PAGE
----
Almeda, on State Highway 288 and the Missouri Pacific tracks eleven miles south of Houston in southwestern Harris County, was named for Almeda King, daughter of Dr. Willis King, who promoted the townsite in the early 1880s. The town was built on the International-Great Northern Railroad and served as a trading center for an agricultural and lumbering community. It had a post office from 1893, when the population was fifty, to 1959. In 1905 the local school had thirty-one students and a single teacher. The population reached 200 by 1914, when the town supported two general stores and a lumber company. It was eighty in 1925, 125 in 1948, and 1,200 in 1962. State highway maps in 1936 showed two schools within a mile of the community and several buildings. Businesses increased from four in the 1930s to twenty in the 1950s and forty by the 1960s. As late as 1960, however, local residents remained without public water service or a fire department. Sewers were first built in 1963. In the 1980s a school, three churches, an abandoned railroad station, and scattered dwellings remained at the townsite. The unincorporated community, eventually part of the city of Houston, was served by the Houston Independent School District in the twenty-first century.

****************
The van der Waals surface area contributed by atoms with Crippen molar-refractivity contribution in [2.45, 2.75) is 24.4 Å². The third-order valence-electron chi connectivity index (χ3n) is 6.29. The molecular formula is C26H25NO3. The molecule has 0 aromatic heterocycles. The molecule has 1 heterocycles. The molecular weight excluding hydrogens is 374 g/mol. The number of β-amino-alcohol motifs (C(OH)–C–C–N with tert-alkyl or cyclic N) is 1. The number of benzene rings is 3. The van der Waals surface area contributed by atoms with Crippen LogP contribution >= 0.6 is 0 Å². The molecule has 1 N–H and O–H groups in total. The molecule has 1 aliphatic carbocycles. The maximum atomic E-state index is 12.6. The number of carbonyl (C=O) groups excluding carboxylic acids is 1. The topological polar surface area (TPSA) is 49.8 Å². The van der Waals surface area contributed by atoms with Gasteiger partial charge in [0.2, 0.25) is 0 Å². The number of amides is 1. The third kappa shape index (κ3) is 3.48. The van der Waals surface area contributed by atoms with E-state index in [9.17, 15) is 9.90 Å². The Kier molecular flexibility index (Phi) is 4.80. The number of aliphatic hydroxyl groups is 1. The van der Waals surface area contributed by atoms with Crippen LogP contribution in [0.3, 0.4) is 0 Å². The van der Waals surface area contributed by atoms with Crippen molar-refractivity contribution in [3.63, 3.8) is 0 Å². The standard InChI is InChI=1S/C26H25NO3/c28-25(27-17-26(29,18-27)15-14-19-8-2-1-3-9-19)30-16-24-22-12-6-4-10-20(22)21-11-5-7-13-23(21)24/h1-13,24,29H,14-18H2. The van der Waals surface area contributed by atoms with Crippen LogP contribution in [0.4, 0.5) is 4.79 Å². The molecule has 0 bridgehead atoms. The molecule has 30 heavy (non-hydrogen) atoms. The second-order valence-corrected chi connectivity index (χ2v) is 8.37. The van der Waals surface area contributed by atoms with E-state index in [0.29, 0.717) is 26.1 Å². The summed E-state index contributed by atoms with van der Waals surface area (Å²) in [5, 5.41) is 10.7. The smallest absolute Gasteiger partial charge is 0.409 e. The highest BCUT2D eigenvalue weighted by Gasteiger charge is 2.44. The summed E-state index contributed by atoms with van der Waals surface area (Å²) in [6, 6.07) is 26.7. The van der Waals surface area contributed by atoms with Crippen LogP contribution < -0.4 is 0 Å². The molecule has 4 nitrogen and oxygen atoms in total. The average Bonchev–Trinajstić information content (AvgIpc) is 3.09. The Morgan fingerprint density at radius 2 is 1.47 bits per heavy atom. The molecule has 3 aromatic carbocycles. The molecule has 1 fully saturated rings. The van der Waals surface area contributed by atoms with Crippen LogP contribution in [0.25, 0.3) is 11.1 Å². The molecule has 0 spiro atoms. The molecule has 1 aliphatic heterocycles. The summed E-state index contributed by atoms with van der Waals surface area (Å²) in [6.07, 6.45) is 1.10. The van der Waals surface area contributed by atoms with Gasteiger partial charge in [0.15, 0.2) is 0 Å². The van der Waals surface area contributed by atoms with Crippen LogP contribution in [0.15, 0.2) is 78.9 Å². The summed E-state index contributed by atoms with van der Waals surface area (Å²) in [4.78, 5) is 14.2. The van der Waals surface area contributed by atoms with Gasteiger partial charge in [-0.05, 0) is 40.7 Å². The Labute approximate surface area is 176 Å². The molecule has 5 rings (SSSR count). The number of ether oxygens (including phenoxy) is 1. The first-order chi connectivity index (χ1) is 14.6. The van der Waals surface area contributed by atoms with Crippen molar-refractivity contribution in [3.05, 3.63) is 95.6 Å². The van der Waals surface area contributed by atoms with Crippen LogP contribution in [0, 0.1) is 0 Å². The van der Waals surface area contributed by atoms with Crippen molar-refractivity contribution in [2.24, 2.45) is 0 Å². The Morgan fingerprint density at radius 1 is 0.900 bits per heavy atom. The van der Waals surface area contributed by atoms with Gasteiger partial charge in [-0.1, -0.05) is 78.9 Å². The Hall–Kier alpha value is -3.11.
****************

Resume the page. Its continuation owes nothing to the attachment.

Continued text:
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Houston Metropolitan Research Center Files, Houston Public Library.
- Late Nineteenth-Century Texas
- Progressive Era
- Texas in the 1920s
- Great Depression
- Texas Post World War II
- Upper Gulf Coast
- East Texas
The following, adapted from the Chicago Manual of Style, 15th edition, is the preferred citation for this entry.
Claudia Hazlewood, “Almeda, TX,” Handbook of Texas Online, accessed January 20, 2021, https://www.tshaonline.org/handbook/entries/almeda-tx.
Published by the Texas State Historical Association.